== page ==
The threats health care facilities face are evolving, so infection prevention protocols need to evolve with them. Take for example Candida auris, an emerging multidrug-resistant yeast that can enter the bloodstream and cause invasive health care-associated infections with high mortality.
The Centers for Disease Control and Prevention (CDC) first identified C. auris in U.S. hospitals in fall 2016. Why should health care facilities be concerned about C. auris infections? According to the CDC, the main reasons are:
- It is often multidrug-resistant, which can make infections caused by this emerging fungal species much more difficult to treat.
- It is difficult to identify with standard laboratory methods, and misidentification can result in inappropriate treatment.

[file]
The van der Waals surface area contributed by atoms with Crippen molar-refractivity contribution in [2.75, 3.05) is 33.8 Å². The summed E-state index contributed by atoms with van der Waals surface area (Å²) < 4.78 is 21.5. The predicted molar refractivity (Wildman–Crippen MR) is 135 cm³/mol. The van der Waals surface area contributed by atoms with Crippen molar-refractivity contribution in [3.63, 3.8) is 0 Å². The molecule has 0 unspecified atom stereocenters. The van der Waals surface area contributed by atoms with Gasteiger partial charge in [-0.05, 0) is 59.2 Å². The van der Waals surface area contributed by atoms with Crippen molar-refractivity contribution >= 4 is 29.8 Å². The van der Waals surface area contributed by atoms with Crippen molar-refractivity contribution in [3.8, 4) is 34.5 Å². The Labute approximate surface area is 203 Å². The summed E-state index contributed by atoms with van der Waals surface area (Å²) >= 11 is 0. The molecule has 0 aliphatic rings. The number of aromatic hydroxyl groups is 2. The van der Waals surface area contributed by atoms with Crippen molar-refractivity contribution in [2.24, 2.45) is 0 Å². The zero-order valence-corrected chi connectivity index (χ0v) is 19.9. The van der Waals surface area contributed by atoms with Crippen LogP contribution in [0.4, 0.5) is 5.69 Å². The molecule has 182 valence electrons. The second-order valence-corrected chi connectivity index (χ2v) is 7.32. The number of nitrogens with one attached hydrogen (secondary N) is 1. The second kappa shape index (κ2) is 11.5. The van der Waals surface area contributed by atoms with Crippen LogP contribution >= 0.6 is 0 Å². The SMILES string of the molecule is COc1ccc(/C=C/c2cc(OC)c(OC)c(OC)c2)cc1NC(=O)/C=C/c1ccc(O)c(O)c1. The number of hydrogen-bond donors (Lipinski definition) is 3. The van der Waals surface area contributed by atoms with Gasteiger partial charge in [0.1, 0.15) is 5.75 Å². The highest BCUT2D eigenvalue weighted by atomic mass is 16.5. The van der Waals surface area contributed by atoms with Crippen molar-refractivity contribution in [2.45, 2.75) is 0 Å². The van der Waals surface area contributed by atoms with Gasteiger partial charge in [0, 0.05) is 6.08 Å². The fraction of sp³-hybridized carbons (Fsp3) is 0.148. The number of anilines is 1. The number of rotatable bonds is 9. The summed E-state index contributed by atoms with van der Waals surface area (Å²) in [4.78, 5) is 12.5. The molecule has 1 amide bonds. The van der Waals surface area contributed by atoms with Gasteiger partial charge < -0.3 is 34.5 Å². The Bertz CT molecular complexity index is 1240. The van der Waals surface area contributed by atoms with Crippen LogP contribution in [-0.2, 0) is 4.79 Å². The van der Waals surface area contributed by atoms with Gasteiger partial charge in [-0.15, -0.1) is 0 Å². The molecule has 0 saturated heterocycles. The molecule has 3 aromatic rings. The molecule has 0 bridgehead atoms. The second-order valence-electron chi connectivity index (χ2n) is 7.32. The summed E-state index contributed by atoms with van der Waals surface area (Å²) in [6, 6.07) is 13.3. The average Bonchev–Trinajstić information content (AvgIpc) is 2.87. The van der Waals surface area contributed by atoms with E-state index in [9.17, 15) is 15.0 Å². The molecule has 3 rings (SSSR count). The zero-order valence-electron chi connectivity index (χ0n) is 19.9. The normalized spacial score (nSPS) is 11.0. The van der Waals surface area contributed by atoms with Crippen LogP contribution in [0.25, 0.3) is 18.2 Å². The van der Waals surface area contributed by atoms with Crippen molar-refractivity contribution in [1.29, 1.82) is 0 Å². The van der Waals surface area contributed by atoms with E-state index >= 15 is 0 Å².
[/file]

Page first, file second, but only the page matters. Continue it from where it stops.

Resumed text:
- It has caused outbreaks in health care settings.
This makes rapid detection of C. auris particularly important so that hospitals can take special precautions to stop its spread.
In addition to spreading from person to person, C. auris can survive on surfaces found throughout the health care environment, and spread via contact with contaminated surfaces like bedrails and chairs as well as catheters and other equipment. To help contain the threat, the CDC recommends that in acute care settings like hospitals, health care providers place patients colonized or infected with C. auris in single rooms on standard and contact precautions. Because of its environmental persistence, cleaning and disinfecting are important elements of C. auris infection prevention and control.
Recently, the CDC revised its earlier recommendation for C. auris infection control measures to include thorough daily and post-discharge cleaning of rooms of patients with C. auris using EPA-registered hospital disinfectants effective against Clostridium difficile. The previous recommendation was to use a hospital disinfectant effective against fungi.
Lori Strazdas, MPH, is a public health liaison at Clorox Healthcare. She can be reached at Lori.Strazdas@clorox.com.